I recently posted about the flights of the first Korean P-8. Next customer down the line is New Zealand. The P-8s are built at Renton but fitted out at Boeing Field so their first flight is to move across and then they go in to the hangar for a while to have the mission equipment installed. The first New Zealand jet has emerged from the paint shop at Renton and I saw it one weekend as it sat on the flight line awaiting completion for its first flight. I doubt I shall see that happen but I will try and catch it once it is undertaking test flights. I also have the second at Renton for good measure.
Erickson took their B-17, Ye Olde Pub, to the show at Klamath Falls. However, we first got to get a look at her when we stopped at Madras where she was out on the ramp being prepared for the trip south to the show. When she did make the transfer, we were ready for her arrival and then got a few chances to shoot her undertaking the display routine from a variety of locations both outside and inside the airfield.
She is a good looking B-17. I like the painted aircraft more than the bare metal versions (although there is not a huge amount in it). That makes her appeal to me a lot. (I do get a little annoyed by cutesy words with an added “e” but will let that go for now.)
The F-15 Eagle recently had the fiftieth anniversary of its first flight. It is hard to come to terms with the fact that a jet that I still think as high up the pecking order is really over fifty years old. Of course, the jets in service now are not the originals but the F-15Cs started production in fiscal year 78 which meant they were delivered from around 1980 onwards. Therefore, they are over 40 years old which is quite something for a jet getting such heavy use today.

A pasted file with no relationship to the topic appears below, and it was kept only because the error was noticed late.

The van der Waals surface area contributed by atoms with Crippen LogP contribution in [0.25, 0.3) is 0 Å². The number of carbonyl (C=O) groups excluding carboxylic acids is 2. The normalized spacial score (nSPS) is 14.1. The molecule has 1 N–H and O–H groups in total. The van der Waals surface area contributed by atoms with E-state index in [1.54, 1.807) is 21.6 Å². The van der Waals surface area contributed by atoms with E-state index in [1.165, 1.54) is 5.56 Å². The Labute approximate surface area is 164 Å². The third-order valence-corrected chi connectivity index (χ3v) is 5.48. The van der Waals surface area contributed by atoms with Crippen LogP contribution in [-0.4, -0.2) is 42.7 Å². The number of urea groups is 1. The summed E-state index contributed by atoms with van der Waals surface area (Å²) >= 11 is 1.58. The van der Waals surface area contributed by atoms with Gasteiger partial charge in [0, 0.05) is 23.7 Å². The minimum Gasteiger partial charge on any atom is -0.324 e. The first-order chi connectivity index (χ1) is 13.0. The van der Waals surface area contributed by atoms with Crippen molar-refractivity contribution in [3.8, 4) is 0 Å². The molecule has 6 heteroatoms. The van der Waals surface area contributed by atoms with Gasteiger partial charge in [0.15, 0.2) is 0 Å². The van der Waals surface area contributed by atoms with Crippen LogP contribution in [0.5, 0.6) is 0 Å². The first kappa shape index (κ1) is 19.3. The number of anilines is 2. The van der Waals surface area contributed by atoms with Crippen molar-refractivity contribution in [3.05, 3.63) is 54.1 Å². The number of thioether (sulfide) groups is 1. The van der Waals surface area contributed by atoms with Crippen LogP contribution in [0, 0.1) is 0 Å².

The 173FW put a four ship of F-15C/Ds up for the Sentry Eagle 2022 air show. They tore up the field in an impressive way for the practice days and the main show itself. Having been a fan of the F-15 since my youth, this was a lot of fun to watch. I got a series of shots of one of the jets as it pulled hard to the vertical in full burner and then turned towards the crowd direction. Looking at the surface of the rear wing, there is definitely some deformation of the skins as the structure is loaded up. This is not a problem. It is quite common to get aircraft skin to ripple under varying load conditions but it is usually something that is more common on aging airframes.
The provision of aggressor services continues to expand across air forces. Some have come and gone and it is a developing situation with various old or retired military aircraft being picked up by the contractor market to provide services. Some of these seem to have a short life span as the demands of the customers increase beyond the point that older jets can be effective. One operator is called Tactical Air. They are operating a bunch of F-5s and have some based ay Klamath Falls.